Castor, Nicole M., U. of Chicago, Chicago, IL - To aid research on 'Invoking the Spirit: Religion and the Politics of Nationhood in Trinidad,' supervised by Dr. Andrew H. Apter
NICOLE CASTOR, then a student at University of Chicago, Chicago, Illinois, was awarded a grant in November 2002 to aid research on 'Invoking the Spirit: Religion and the Politics of Nationhood in Trinidad,' supervised by Dr. Andrew H. Apter. The project analyzed public culture, the performance of identity, and the role of race and diversity in relation to national identity in contemporary Trinidad through three consecutive years of field-based research on Afro-Trinidadian public ritual and festival events. Through case studies that followed festivals and rituals through an annual cycle of public culture, over a period from November 2002 to August 2005, Castor studied Orisha public ritual, Carnival fetes, and Emancipation celebrations as an investigation of the dynamics between culture, ritual, nation building and the construction of identity. Performative moments within festivals and rituals revealed complexities of race and ethnicity, destabilizing fixed notions of the Afro-Trinidadian. She also conducted numerous interviews, documented speeches, public ceremonies, and rituals through audio-visual media. This project generated an 'alternative' model of the public sphere that explores how the cultural production of identities takes place in public spaces, and how festival and ritual moments contribute to the building of the nation. In particular, Castor's research shows how in Trinidad race and class are mutually defining, lived, and embodied categories that are frequently performed, contested, and redefined.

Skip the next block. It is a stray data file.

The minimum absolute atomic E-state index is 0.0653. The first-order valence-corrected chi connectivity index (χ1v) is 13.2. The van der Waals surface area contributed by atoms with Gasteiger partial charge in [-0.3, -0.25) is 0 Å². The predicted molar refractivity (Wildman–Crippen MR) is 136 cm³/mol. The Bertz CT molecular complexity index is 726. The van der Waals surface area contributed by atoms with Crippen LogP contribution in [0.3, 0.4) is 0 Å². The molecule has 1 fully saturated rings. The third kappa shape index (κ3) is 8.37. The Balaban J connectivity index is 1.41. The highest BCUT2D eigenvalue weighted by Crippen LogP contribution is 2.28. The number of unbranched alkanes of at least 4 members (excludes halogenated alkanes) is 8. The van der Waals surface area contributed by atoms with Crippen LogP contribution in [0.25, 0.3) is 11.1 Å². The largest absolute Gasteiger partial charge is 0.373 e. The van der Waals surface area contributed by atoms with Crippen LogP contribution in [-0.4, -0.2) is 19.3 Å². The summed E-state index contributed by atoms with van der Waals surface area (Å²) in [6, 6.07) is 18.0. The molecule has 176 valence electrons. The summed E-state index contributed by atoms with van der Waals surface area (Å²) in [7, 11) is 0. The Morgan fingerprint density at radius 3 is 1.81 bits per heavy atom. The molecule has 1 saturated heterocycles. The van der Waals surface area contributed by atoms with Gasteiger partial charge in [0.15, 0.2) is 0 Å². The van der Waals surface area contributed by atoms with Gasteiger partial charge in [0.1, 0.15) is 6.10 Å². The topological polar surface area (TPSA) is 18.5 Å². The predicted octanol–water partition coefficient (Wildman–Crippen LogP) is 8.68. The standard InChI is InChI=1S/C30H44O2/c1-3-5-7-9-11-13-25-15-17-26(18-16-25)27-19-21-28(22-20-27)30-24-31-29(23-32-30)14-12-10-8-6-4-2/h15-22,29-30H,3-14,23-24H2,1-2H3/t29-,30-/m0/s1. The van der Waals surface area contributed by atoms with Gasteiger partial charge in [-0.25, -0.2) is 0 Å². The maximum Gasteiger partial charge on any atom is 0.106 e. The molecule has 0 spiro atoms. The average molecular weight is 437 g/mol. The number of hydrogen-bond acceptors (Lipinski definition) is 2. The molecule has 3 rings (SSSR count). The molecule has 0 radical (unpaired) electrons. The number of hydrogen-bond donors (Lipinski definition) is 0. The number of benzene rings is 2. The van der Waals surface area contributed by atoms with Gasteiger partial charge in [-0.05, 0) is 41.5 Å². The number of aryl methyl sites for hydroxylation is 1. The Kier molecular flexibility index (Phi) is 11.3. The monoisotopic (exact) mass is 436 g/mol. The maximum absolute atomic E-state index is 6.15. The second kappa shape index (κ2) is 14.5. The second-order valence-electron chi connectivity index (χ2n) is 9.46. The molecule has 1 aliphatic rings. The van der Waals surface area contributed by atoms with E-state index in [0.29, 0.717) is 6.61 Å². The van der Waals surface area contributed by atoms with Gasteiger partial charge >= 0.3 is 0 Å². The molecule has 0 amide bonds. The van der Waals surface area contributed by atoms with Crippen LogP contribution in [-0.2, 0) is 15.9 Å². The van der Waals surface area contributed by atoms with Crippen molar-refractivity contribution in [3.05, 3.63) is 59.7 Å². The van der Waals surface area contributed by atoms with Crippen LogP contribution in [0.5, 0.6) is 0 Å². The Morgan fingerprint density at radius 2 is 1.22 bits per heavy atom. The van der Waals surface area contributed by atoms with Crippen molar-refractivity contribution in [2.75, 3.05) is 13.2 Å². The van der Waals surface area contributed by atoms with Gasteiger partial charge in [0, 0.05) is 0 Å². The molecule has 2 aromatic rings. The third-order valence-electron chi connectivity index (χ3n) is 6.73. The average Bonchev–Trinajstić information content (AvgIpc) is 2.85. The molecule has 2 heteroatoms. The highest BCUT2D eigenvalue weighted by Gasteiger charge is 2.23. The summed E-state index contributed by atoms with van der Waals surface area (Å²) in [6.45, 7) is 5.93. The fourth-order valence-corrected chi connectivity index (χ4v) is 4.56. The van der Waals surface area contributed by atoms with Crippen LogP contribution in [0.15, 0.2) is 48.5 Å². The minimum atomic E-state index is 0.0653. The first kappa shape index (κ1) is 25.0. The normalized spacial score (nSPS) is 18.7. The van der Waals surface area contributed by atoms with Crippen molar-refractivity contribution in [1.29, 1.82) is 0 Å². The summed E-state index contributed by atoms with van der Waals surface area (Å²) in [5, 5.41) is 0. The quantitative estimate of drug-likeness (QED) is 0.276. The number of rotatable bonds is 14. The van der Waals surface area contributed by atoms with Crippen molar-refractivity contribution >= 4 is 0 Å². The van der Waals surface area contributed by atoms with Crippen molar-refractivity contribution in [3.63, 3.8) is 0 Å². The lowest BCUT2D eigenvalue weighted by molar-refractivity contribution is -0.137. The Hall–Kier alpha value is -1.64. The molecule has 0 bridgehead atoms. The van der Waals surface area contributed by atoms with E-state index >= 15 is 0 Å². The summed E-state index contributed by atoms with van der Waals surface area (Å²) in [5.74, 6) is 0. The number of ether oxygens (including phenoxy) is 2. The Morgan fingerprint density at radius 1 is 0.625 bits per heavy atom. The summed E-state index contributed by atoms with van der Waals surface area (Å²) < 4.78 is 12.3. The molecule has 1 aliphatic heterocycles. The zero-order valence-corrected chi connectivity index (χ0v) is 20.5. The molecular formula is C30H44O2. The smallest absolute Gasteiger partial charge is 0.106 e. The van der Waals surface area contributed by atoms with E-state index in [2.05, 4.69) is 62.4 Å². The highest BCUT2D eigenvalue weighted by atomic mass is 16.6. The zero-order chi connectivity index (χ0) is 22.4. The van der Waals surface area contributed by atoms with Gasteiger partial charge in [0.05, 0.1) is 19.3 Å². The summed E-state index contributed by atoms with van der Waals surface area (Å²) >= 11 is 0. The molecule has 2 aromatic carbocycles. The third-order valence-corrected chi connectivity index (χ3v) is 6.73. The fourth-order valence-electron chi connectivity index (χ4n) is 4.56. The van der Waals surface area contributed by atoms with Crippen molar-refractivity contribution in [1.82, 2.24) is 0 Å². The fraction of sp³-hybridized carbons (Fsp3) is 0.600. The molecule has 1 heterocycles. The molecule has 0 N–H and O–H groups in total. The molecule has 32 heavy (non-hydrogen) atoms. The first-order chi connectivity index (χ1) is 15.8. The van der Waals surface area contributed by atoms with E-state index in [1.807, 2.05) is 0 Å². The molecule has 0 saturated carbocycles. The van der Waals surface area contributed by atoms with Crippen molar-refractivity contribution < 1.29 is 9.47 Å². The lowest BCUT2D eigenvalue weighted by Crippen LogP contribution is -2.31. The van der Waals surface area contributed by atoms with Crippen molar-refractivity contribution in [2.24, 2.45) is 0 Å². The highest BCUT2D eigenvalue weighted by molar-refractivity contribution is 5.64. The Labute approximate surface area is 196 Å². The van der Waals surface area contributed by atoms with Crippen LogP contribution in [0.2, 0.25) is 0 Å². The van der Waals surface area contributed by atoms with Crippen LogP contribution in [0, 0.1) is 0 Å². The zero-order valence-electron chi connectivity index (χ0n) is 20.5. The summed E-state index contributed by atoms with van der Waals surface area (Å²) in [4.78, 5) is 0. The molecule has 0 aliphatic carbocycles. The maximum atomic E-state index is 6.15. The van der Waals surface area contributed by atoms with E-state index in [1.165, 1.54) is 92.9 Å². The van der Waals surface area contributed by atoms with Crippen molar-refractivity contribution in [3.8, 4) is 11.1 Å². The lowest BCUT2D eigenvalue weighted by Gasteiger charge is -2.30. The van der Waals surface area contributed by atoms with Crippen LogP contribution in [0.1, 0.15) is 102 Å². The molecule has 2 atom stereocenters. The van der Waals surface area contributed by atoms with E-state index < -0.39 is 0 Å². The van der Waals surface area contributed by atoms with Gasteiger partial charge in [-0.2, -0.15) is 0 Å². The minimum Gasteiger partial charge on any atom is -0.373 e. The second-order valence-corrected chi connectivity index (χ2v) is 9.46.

Saha Roy, Sayantan, U. of Chicago, Chicago, IL - To aid research on 'Legal Lives in the Postcolony: Human Rights, Humanitarianism and Rule of Law in India,' supervised by Dr. Kaushik S. Rajan
Preliminary abstract: This project is situated at the intersection of law and the politics of 'life' in the context of postcolonial India. It deals specifically with the promise of the Indian constitution to protect the 'life' of the subject as enshrined in Article 21. What is this thing called 'life' that the law promises to protect? The ambiguity inherent in the concept of life leads to a paradoxical situation whereby a fundamental legal promise is being made to protect something that is ambiguous. This leads to the central question of the project, how has the postcolonial Indian state negotiated with this problem of life in the domain of law. This I propose to interrogate ethnographically across three distinctive figures which have come to embody this tension between life and law in one way or another viz. the hunger striker, the fetus and the public. Ethnographically located in the cities of Imphal, New Delhi and Calcutta, this project will try to understand how practices, institutions and affects underlying this legal concern with life operates as a questioning power, provoking anxieties and ambiguities but simultaneously strengthening the power of the state.